As mentioned earlier in this chapter, all GNU lightning back-ends are guaranteed to have at least six general-purpose integer registers and six floating-point registers, but many back-ends will have more.

To access the entire register files, you can use the JIT_R, JIT_V and JIT_F macros. They accept a parameter that identifies the register number, which must be strictly less than JIT_R_NUM, JIT_V_NUM and JIT_F_NUM respectively; the number need not be constant. Of course, expressions like JIT_R0 and JIT_R(0) denote the same register, and likewise for integer callee-saved, or floating-point, registers.

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7 Customizations

Frequently it is desirable to have more control over how code is generated or how memory is used during jit generation or execution.

7.1 Memory functions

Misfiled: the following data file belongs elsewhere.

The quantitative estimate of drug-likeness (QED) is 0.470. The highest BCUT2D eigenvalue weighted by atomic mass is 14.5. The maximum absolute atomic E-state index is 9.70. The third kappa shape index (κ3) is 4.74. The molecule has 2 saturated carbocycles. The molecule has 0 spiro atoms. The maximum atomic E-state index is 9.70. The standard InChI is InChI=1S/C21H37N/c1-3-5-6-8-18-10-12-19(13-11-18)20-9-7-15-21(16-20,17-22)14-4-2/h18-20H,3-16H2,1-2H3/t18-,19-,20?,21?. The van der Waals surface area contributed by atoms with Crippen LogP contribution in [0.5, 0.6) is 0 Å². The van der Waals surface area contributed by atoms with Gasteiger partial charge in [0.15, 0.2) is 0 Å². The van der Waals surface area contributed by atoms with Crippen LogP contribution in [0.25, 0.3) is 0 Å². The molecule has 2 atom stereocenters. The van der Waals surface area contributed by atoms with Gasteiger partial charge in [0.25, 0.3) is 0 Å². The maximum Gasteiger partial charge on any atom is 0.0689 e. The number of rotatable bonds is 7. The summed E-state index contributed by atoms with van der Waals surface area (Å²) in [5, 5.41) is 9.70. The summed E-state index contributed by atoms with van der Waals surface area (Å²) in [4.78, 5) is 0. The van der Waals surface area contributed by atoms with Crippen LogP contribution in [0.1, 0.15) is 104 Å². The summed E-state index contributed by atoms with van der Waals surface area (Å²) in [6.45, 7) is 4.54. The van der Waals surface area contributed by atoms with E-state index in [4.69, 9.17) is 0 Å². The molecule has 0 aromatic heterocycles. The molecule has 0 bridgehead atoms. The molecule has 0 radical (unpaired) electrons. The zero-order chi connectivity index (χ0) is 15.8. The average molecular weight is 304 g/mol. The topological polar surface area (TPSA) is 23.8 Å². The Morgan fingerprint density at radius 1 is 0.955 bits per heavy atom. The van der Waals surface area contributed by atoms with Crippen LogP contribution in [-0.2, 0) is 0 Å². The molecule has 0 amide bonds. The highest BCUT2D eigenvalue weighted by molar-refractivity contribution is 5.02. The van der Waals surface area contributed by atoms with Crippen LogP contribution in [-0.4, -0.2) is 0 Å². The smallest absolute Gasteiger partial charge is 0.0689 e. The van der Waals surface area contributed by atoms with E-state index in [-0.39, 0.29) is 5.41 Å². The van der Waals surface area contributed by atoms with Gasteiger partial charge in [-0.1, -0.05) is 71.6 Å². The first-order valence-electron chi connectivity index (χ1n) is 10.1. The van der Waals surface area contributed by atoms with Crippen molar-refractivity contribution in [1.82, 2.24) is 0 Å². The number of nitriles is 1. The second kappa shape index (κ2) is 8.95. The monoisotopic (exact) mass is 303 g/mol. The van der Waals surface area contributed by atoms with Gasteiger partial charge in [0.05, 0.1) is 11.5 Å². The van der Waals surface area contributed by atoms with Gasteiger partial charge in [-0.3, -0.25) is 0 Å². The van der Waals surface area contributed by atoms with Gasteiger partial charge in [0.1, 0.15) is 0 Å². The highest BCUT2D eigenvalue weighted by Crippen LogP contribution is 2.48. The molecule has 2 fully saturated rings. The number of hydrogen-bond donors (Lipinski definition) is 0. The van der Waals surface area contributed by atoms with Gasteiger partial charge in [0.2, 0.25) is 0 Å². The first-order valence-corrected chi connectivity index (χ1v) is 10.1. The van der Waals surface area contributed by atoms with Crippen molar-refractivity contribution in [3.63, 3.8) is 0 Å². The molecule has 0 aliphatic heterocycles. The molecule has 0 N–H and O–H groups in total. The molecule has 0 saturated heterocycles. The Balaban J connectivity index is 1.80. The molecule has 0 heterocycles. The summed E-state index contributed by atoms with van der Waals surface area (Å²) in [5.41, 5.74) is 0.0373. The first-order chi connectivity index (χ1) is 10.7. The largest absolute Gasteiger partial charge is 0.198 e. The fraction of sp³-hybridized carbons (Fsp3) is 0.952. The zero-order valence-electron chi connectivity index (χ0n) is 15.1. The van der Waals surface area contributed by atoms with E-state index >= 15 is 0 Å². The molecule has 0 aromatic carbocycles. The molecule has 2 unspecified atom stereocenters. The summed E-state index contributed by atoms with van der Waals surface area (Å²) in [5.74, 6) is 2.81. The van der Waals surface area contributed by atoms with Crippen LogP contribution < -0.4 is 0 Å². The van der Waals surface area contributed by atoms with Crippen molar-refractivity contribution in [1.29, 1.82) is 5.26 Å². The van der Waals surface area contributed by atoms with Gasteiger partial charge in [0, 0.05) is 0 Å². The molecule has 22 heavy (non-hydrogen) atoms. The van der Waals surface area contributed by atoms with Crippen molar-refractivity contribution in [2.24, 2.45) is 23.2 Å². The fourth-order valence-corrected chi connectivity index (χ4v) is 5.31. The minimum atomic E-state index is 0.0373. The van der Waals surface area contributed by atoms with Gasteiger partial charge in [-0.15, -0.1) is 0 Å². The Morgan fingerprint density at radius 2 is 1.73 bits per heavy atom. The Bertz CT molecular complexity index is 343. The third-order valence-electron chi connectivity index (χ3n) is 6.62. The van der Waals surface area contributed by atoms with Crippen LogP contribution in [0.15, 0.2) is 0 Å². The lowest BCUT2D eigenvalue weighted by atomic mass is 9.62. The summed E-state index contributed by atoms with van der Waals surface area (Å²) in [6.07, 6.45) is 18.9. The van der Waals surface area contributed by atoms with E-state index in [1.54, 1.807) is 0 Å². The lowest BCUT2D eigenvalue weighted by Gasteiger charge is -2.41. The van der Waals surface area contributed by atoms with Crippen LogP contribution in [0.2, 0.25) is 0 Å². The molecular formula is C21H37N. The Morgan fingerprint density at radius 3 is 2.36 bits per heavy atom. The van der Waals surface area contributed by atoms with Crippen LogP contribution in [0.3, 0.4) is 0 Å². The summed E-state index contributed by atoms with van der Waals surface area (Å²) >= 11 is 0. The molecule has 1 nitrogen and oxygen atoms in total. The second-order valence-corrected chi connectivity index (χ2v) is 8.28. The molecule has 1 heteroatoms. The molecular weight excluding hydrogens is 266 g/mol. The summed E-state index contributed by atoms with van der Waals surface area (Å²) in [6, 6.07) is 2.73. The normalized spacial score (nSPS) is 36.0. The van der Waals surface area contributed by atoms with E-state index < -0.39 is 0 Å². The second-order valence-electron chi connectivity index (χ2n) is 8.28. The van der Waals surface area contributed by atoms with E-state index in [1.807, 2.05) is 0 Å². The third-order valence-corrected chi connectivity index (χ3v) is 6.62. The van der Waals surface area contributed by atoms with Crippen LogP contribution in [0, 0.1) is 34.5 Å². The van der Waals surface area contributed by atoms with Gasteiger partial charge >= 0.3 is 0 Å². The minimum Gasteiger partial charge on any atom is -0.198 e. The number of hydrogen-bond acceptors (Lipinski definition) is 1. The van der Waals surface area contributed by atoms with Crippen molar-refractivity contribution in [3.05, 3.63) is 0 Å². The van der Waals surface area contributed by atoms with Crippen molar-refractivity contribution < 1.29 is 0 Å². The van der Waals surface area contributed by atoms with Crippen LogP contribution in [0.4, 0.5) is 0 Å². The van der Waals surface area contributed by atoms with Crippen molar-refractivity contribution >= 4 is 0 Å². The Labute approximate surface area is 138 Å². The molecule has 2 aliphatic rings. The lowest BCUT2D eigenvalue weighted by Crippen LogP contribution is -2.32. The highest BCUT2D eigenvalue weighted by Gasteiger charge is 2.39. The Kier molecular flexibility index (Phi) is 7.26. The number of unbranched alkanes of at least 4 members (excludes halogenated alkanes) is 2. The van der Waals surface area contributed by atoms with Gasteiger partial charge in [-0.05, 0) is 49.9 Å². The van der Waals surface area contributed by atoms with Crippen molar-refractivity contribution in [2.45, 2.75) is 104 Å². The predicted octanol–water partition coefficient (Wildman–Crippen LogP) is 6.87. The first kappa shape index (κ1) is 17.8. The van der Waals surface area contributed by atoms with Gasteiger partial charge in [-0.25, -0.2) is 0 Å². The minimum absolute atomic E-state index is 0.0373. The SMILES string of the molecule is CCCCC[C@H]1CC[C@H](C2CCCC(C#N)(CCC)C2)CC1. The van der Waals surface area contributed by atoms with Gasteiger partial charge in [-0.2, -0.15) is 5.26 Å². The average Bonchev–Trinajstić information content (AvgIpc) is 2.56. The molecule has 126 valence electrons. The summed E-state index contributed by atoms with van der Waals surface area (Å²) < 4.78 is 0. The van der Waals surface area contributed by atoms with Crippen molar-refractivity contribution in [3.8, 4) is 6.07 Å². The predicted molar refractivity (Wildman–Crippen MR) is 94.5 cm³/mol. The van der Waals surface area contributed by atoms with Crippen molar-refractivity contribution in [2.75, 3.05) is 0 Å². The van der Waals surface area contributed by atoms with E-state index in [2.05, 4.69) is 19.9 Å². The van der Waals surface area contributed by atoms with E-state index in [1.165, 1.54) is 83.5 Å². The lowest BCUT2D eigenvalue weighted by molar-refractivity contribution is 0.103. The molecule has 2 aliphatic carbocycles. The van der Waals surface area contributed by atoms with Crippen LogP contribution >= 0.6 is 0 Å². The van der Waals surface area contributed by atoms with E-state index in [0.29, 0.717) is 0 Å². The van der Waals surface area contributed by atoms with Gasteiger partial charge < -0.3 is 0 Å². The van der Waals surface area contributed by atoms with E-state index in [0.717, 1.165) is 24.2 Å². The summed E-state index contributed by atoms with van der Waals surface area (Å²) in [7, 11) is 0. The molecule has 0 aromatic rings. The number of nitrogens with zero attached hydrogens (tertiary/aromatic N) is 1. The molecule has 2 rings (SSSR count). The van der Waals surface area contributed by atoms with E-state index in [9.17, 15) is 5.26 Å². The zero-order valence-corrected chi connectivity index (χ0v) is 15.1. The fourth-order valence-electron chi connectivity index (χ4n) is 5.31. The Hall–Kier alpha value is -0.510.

To aid in complete control of memory allocation and deallocation GNU lightning provides wrappers that default to standard malloc, realloc and free. These are loosely based on the GNU GMP counterparts, with the difference that they use the same prototype of the system allocation functions, that is, no size for free or old_size for realloc.

Function: void jit_set_memory_functions (
void *(*alloc_func_ptr) (size_t),
void *(*realloc_func_ptr) (void *, size_t),
void (*free_func_ptr) (void *))

GNU lightning guarantees that memory is only allocated or released using these wrapped functions, but you must note that if lightning was linked to GNU binutils, malloc is probably will be called multiple times from there when initializing the disassembler.

Because init_jit may call memory functions, if you need to call jit_set_memory_functions, it must be called before init_jit, otherwise, when calling finish_jit, a pointer allocated with the previous or default wrappers will be passed.

Function: void jit_get_memory_functions (
void *(**alloc_func_ptr) (size_t),